We have no reservations about recommending Ulead Media Studio Pro 7 (MSP7). Ulead has been around as long as anyone and consistently comes out with industry-first technology before the other guys, sometimes months in advance. If you are a serious hobbyist or entry-level professional looking for a serious editing program, Media Studio Pro 7 is a must-consider application.
Better than 6.5?
MSP7 is a fairly conventional editing environment with a rigid A/B-roll timeline. The user interface doesn’t break any new ground, but it will be familiar to veterans of many other applications. The effects dialogs are still small and may be difficult to use, especially on high resolution monitors. Some features of MSP7, however, are quite original, even though they are not new with this version: the Video Paint module is a very cool rotoscoping animation tool that allows the talented artist to create frame-by-frame animations. It has some automation features, but, by and large, it is Photoshop (or should we say "PhotoImpact") for video.
There are several new technologies that may prompt MSP6.5 users to upgrade ($229). Some of these are nice consumer-oriented features, such as automatic slideshow creation, which works with both still images and video files. The process can be entirely automatic, or you can go into the timeline and set cues to synchronize the slideshow to your musical soundtrack. MSP7 can also convert video to MPEG-2 or WMV format on the fly during capture. This is a great way to convert your archived DV videotapes to DVD-ready or Web-ready video in a single step. The new audio mixer is an important addition and we appreciated how easy it was to group tracks into mixer channels. The coolest new feature is the ability to record mixer adjustment while you preview. When you finish riding the faders, click the Apply button (if you can find it: it’s the tiny checkmark, lower-right) and your adjustments are converted into a shaped envelope on the audio track. MSP7 also includes simple but functional DVD authoring that has a stereo Dolby AC3 encoder. This is a very important feature, since stereo AC3 audio is the most compatible form of compressed audio for DVD.
Log Your Library
In our opinion, the best new feature is the Scan DV Tape capture module. This dialog scans your entire tape in fast-forward mode (which takes 6-8 minutes), does a quick scene detect and saves a thumbnail frame of each scene. The result is a visual batch capture list. Not only is this the easiest and fastest way to execute a batch capture, Ulead exposes the time/date stamp data to the end user. Did you know that your DV tapes almost certainly have the year, month, day, hour, minute and second encoded on them right along with the time code? If your tape logging has been less than perfect, seeing the time/date info from your vacation in late June (or was it early July?) of 1997 will really amaze you. You can, of course, save the batch list as a log file (DV Album) for future reference. It is not unlike Scenalyzer or Studio 8, except that it is not saving a bulky movie as the log file and is therefore much more convenient. The visual log files aren’t large at all (less than 10MB), so you can spend a pleasant weekend, reliving memories scanning your DV movies and creating a visual catalog of your entire library. Our only criticism is that the dialog box is small and cannot be resized.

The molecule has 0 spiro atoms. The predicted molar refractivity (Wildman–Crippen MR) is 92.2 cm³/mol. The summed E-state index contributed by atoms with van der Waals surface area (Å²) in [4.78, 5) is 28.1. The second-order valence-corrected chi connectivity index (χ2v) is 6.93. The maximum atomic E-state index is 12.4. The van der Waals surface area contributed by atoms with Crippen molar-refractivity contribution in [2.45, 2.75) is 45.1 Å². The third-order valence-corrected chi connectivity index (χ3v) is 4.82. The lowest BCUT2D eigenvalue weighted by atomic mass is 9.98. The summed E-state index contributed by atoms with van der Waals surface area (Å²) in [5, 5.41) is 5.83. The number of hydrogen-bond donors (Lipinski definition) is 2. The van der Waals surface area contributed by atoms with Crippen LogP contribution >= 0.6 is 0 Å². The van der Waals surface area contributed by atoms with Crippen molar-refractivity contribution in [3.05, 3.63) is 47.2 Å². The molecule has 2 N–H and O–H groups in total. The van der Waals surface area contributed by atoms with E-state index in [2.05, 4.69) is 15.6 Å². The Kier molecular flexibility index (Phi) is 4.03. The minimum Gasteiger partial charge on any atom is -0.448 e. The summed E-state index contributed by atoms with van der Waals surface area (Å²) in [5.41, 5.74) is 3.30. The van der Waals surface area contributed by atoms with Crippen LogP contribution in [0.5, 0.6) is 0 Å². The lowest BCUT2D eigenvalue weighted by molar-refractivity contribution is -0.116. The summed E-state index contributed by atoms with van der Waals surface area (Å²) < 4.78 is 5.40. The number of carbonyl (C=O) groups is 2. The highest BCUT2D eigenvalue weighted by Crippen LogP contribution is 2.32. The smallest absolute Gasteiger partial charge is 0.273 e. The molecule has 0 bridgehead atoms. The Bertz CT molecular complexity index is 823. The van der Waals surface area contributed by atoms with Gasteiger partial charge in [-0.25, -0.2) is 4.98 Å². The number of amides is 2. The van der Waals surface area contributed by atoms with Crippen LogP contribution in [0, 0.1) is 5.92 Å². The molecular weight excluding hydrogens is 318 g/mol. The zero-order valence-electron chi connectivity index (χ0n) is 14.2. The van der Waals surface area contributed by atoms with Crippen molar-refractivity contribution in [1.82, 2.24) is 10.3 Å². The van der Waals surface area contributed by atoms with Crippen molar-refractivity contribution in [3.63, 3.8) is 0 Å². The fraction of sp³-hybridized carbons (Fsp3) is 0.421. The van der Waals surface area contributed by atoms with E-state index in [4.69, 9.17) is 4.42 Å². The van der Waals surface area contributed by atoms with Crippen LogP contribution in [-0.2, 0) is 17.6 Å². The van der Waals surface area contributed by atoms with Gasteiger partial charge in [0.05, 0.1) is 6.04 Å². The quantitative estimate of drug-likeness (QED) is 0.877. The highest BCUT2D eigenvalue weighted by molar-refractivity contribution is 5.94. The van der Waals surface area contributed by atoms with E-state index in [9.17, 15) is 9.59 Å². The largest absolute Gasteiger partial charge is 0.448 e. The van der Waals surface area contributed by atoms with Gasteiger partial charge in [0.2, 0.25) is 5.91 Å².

MSP7 pumps out real-time full-resolution, full frame-rate video in many real-world situations. Not just previews, mind you, but finished video without a special hardware card. Certainly part of this is courtesy of MSP7’s own internal rendering tricks and technology, but fast modern hardware is also partially responsible. When we ran our tests on a dual-Xeon 3.06GHz machine with a Matrox Parhelia card, just about all everyday tasks (titles, crossfades and motion paths) happened in real time. MSP7 worked extremely well with the Parhelia card, which spanned the workspace across two monitors and sent previews to a third.
Strangely, we found that real-time performance increased when we disabled the HT (HyperThreading) technology on the Intel CPUs. Ulead sent us a patch (which should be public when you read this) that solved the problem. Still, even with only a single CPU and no HT, MSP7 was able to output real-time DV in almost all everyday situations. MSP7 has a clever rendering system of pre-fetching rendered frames as needed during playback and a Complexity indicator (a familiar red render bar that gets darker red as segments get more complex) that will tell you when your project is too demanding for real time, but you’ll need to learn this system to use it properly. There are so many hardware and preview options in MSP7 that it can be, quite frankly, baffling to figure out how to get the best performance, but we were still happy that these options were exposed to the power users who want to tweak their systems. When configured correctly on a fast enough machine (and "fast enough" might mean a P4 3.06GHz CPU), MSP7 can output real-time, final-quality DV without any special hardware.
MSP7 is a technologically advanced editor (with seventh generation stability) that has a number of killer features that we expect competitors will incorporate (if they want to remain competitive) sometime in the future.
Operating System: Microsoft Windows 98SE, Me, 2000, XP
Processor: PIII 500MHz (or equivalent)
RAM: 128MB RAM (256 or higher recommended)
Hard Disk: 300MB
Other Hardware: CD-ROM drive, Windows-compatible sound card, OHCI-compliant FireWire (IEEE 1394)
Demo Version: 30-day time limited
- Excellent video capture/logging tool
- Real-time full-res, full-frame DV out
- AC3 audio encoding
- Small effects dialogs
- Complex real-time configuration
A technologically advanced editor (with seventh generation stability) that has a number of killer features.
20000 Mariner Ave, Suite 200
Torrance, CA 90503